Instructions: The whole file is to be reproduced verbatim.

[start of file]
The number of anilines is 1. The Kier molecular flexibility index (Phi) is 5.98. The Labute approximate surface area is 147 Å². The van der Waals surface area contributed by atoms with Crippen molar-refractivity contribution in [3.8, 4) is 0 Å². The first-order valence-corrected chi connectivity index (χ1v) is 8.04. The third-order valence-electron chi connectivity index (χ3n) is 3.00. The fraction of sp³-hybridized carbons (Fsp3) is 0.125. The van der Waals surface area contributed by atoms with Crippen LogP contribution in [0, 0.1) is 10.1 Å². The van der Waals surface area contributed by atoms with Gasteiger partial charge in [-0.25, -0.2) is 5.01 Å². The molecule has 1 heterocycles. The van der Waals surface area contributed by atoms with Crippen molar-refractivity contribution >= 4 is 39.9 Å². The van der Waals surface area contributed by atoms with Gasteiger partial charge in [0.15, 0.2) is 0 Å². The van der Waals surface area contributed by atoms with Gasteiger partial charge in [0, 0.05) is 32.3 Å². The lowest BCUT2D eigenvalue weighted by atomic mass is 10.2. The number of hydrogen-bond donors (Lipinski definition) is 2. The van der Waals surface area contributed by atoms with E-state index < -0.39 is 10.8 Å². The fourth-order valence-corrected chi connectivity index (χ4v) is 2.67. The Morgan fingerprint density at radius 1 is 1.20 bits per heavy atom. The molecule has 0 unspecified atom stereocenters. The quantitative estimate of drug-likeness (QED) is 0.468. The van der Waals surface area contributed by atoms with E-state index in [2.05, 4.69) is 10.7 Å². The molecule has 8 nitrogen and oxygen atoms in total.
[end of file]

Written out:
The number of anilines is 1. The Kier molecular flexibility index (Phi) is 5.98. The Labute approximate surface area is 147 Å². The van der Waals surface area contributed by atoms with Crippen molar-refractivity contribution in [3.8, 4) is 0 Å². The first-order valence-corrected chi connectivity index (χ1v) is 8.04. The third-order valence-electron chi connectivity index (χ3n) is 3.00. The fraction of sp³-hybridized carbons (Fsp3) is 0.125. The van der Waals surface area contributed by atoms with Crippen LogP contribution in [0, 0.1) is 10.1 Å². The van der Waals surface area contributed by atoms with Gasteiger partial charge in [-0.25, -0.2) is 5.01 Å². The molecule has 1 heterocycles. The van der Waals surface area contributed by atoms with Crippen molar-refractivity contribution >= 4 is 39.9 Å². The van der Waals surface area contributed by atoms with Gasteiger partial charge in [0.15, 0.2) is 0 Å². The van der Waals surface area contributed by atoms with Gasteiger partial charge in [0, 0.05) is 32.3 Å². The lowest BCUT2D eigenvalue weighted by atomic mass is 10.2. The number of hydrogen-bond donors (Lipinski definition) is 2. The van der Waals surface area contributed by atoms with E-state index < -0.39 is 10.8 Å². The fourth-order valence-corrected chi connectivity index (χ4v) is 2.67. The Morgan fingerprint density at radius 1 is 1.20 bits per heavy atom. The molecule has 0 unspecified atom stereocenters. The quantitative estimate of drug-likeness (QED) is 0.468. The van der Waals surface area contributed by atoms with E-state index in [2.05, 4.69) is 10.7 Å². The molecule has 8 nitrogen and oxygen atoms in total.